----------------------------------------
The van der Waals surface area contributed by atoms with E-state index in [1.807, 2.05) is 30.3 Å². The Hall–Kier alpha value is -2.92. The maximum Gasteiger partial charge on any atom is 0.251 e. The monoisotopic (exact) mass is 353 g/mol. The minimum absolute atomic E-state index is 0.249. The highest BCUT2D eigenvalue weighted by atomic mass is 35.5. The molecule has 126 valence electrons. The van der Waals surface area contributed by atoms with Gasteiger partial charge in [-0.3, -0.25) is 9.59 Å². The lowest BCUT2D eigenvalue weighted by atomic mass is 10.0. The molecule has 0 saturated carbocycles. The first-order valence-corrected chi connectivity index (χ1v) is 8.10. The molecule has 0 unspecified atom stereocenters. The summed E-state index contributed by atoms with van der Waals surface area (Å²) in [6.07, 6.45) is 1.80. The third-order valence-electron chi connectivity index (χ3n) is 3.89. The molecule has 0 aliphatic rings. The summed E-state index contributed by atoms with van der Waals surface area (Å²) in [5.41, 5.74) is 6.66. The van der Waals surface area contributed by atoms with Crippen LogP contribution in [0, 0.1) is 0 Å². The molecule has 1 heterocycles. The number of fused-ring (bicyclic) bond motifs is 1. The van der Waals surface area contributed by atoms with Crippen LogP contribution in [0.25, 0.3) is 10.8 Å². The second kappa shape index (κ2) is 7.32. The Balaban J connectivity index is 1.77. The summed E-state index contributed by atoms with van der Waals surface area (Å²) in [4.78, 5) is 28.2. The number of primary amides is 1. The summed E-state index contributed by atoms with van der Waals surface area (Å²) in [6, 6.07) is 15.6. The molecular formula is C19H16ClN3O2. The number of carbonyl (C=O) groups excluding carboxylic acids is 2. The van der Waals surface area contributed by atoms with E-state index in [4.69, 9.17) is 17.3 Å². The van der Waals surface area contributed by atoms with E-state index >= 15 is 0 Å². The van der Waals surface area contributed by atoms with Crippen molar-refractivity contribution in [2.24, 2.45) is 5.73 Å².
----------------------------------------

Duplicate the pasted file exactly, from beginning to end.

The van der Waals surface area contributed by atoms with E-state index in [1.807, 2.05) is 30.3 Å². The Hall–Kier alpha value is -2.92. The maximum Gasteiger partial charge on any atom is 0.251 e. The monoisotopic (exact) mass is 353 g/mol. The minimum absolute atomic E-state index is 0.249. The highest BCUT2D eigenvalue weighted by atomic mass is 35.5. The molecule has 126 valence electrons. The van der Waals surface area contributed by atoms with Gasteiger partial charge in [-0.3, -0.25) is 9.59 Å². The lowest BCUT2D eigenvalue weighted by atomic mass is 10.0. The molecule has 0 saturated carbocycles. The first-order valence-corrected chi connectivity index (χ1v) is 8.10. The molecule has 0 unspecified atom stereocenters. The summed E-state index contributed by atoms with van der Waals surface area (Å²) in [6.07, 6.45) is 1.80. The third-order valence-electron chi connectivity index (χ3n) is 3.89. The molecule has 0 aliphatic rings. The summed E-state index contributed by atoms with van der Waals surface area (Å²) in [5.41, 5.74) is 6.66. The van der Waals surface area contributed by atoms with Crippen LogP contribution in [0, 0.1) is 0 Å². The molecule has 1 heterocycles. The number of fused-ring (bicyclic) bond motifs is 1. The van der Waals surface area contributed by atoms with Crippen LogP contribution in [0.25, 0.3) is 10.8 Å². The second kappa shape index (κ2) is 7.32. The Balaban J connectivity index is 1.77. The summed E-state index contributed by atoms with van der Waals surface area (Å²) in [4.78, 5) is 28.2. The number of primary amides is 1. The summed E-state index contributed by atoms with van der Waals surface area (Å²) in [6, 6.07) is 15.6. The molecular formula is C19H16ClN3O2. The number of carbonyl (C=O) groups excluding carboxylic acids is 2. The van der Waals surface area contributed by atoms with E-state index in [4.69, 9.17) is 17.3 Å². The van der Waals surface area contributed by atoms with E-state index >= 15 is 0 Å². The van der Waals surface area contributed by atoms with Crippen molar-refractivity contribution in [2.24, 2.45) is 5.73 Å².